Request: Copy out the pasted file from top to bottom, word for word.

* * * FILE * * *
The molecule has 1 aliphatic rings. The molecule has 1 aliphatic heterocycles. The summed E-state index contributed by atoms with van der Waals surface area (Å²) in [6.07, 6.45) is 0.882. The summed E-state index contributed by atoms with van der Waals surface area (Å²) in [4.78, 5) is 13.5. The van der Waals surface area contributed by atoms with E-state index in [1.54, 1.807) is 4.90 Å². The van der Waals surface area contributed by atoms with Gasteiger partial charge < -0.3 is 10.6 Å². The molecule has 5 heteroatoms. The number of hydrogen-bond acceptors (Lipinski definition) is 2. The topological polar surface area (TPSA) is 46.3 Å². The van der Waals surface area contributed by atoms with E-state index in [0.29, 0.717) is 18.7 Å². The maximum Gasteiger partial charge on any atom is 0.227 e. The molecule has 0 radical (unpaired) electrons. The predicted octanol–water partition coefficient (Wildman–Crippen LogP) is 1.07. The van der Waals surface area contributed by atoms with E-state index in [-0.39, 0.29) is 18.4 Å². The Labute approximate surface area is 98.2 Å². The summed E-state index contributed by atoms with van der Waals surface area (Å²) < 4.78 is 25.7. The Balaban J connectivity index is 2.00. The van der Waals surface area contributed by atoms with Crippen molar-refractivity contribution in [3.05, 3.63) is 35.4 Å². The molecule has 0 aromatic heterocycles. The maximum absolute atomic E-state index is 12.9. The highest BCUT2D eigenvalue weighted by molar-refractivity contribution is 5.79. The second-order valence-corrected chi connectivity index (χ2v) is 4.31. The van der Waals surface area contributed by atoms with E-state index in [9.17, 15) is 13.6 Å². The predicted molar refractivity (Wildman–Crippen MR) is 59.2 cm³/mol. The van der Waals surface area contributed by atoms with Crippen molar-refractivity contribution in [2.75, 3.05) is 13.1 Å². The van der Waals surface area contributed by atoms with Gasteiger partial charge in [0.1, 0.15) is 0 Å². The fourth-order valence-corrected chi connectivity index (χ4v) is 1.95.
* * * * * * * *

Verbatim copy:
The molecule has 1 aliphatic rings. The molecule has 1 aliphatic heterocycles. The summed E-state index contributed by atoms with van der Waals surface area (Å²) in [6.07, 6.45) is 0.882. The summed E-state index contributed by atoms with van der Waals surface area (Å²) in [4.78, 5) is 13.5. The van der Waals surface area contributed by atoms with E-state index in [1.54, 1.807) is 4.90 Å². The van der Waals surface area contributed by atoms with Gasteiger partial charge < -0.3 is 10.6 Å². The molecule has 5 heteroatoms. The number of hydrogen-bond acceptors (Lipinski definition) is 2. The topological polar surface area (TPSA) is 46.3 Å². The van der Waals surface area contributed by atoms with E-state index in [0.29, 0.717) is 18.7 Å². The maximum Gasteiger partial charge on any atom is 0.227 e. The molecule has 0 radical (unpaired) electrons. The predicted octanol–water partition coefficient (Wildman–Crippen LogP) is 1.07. The van der Waals surface area contributed by atoms with E-state index in [-0.39, 0.29) is 18.4 Å². The Labute approximate surface area is 98.2 Å². The summed E-state index contributed by atoms with van der Waals surface area (Å²) < 4.78 is 25.7. The Balaban J connectivity index is 2.00. The van der Waals surface area contributed by atoms with Crippen molar-refractivity contribution in [3.05, 3.63) is 35.4 Å². The molecule has 0 aromatic heterocycles. The maximum absolute atomic E-state index is 12.9. The highest BCUT2D eigenvalue weighted by molar-refractivity contribution is 5.79. The second-order valence-corrected chi connectivity index (χ2v) is 4.31. The van der Waals surface area contributed by atoms with E-state index in [9.17, 15) is 13.6 Å². The predicted molar refractivity (Wildman–Crippen MR) is 59.2 cm³/mol. The van der Waals surface area contributed by atoms with Crippen molar-refractivity contribution in [2.75, 3.05) is 13.1 Å². The van der Waals surface area contributed by atoms with Gasteiger partial charge in [0.1, 0.15) is 0 Å². The fourth-order valence-corrected chi connectivity index (χ4v) is 1.95.